March 21, 2006 5:05 PM PST

Vista delay could sting PC makers

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Everyone was asking the same question Tuesday: What does the Windows Vista delay mean for me?

Microsoft dropped a bomb late in the day, announcing it would push back widespread availability of the new operating system until January. The software company said the delay was being made for the benefit of computer makers, retailers and other partners, but many people took issue with Microsoft's assessment.

"This is not good for the whole industry," said Richard Doherty, an analyst at Envisioneering Group in Seaford, N.Y. "Not for peripherals makers, not for graphics makers, not for notebook makers and not for desktop makers. Everybody was counting on upgrades to Vista."

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Microsoft has said it doesn't expect the delay of Vista to dent fourth-quarter PC sales. However, Doherty and others disagreed.

"We essentially are giving up holiday 2006, and for notebook makers that is going to impact their bottom line quite a bit," Doherty said. "The first quarter is the slowest quarter of the year for any PC (sales)."

Rob Enderle, an analyst with the Enderle Group in San Jose, Calif., agreed that Microsoft's decision would be hard on computer makers. "The consumer market is largely a fourth-quarter market nowadays, and this will severely damage the market. There is no way around it," he said.

PC buyers won't be as eager to buy a new computer with Vista in January, Enderle predicted.

"A lot of the sales are permanently lost, not just deferred," Enderle said. "Consumers don't like shifting from fourth to first. It really does shift out buying behavior a year, and by that time the product is real old, so it won't have the same cachet."

Standing by
The PC industry, despite the abrupt change dealt to its holiday season plans, stood by Microsoft's decision in public statements.

"As Microsoft is one of HP's most valued and trusted partners, we support them in determining the most appropriate schedule for the Windows Vista launch. We continue to work together closely to ensure that we jointly deliver to customers the best total technology experience available, and look forward to an exciting postholiday launch of the new operating system," HP said in an e-mailed statement.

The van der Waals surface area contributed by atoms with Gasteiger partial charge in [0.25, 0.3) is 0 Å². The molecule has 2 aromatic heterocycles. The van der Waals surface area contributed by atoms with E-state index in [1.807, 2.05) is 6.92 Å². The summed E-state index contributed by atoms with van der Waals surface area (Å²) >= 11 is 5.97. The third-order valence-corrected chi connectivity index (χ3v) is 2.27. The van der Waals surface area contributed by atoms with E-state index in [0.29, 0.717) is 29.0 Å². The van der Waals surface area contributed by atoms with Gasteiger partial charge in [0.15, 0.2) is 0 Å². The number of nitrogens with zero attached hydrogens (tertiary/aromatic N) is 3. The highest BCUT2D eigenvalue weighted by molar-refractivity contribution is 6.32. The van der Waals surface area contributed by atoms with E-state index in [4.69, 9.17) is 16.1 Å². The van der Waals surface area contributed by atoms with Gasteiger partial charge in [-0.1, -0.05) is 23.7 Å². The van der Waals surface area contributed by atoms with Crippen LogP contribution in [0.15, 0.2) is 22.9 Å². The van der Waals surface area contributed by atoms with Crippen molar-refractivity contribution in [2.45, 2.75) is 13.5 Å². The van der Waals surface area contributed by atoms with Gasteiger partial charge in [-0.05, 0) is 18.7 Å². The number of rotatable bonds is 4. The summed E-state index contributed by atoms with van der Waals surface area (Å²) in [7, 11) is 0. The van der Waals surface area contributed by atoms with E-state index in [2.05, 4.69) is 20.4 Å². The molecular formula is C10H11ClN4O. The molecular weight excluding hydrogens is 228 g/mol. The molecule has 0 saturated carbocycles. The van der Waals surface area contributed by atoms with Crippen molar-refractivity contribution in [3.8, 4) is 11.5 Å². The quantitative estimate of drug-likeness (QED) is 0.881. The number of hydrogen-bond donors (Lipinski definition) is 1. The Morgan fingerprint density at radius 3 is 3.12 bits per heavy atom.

Dell, whose direct sales model might have allowed it to still get Vista on holiday machines, was a little more reserved. "We remain ready and excited to offer (Vista) when it is available," Dell said in a statement.

Listen up

During a Tuesday conference call, Windows chief Jim Allchin speaks to reporters and analysts about the Vista delay.

Download mp3 (3.7MB)

Gateway seemed almost relieved by the decision. "This allows us to prepare for the holidays in a more orderly fashion. And regardless of the actual timing, our PCs will be fully Vista-ready well in advance of Microsoft's introduction," a company representative said in a statement.

Chipmaker Intel declined to comment on the delay. Advanced Micro Devices had no public statement prepared when contacted by CNET

"Microsoft really dropped the ball on this one," said Sam Bhavnani, a principal analyst with Current Analysis, in an e-mail interview. "There are significant negative ripples that will be felt throughout the personal computer industry."

With the postponement, the next big retail push for Vista PCs will be six months or so after the holiday season, with back-to-school sales, Doherty said. "Now the first (selling) window becomes the educational window of the spring and summer of 2007," he said.

One question is the effect the delay will have on computer sales--whether consumers will buy now in the hopes of adding Vista later, or whether they will hold off to purchase a system with it loaded.

Doherty expects people will wait if they want Vista, rather than buying now and upgrading later. "Vista is very demanding on the

CONTINUED: Surprise for developers…
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was anyone really surprised that it got pushd back again? They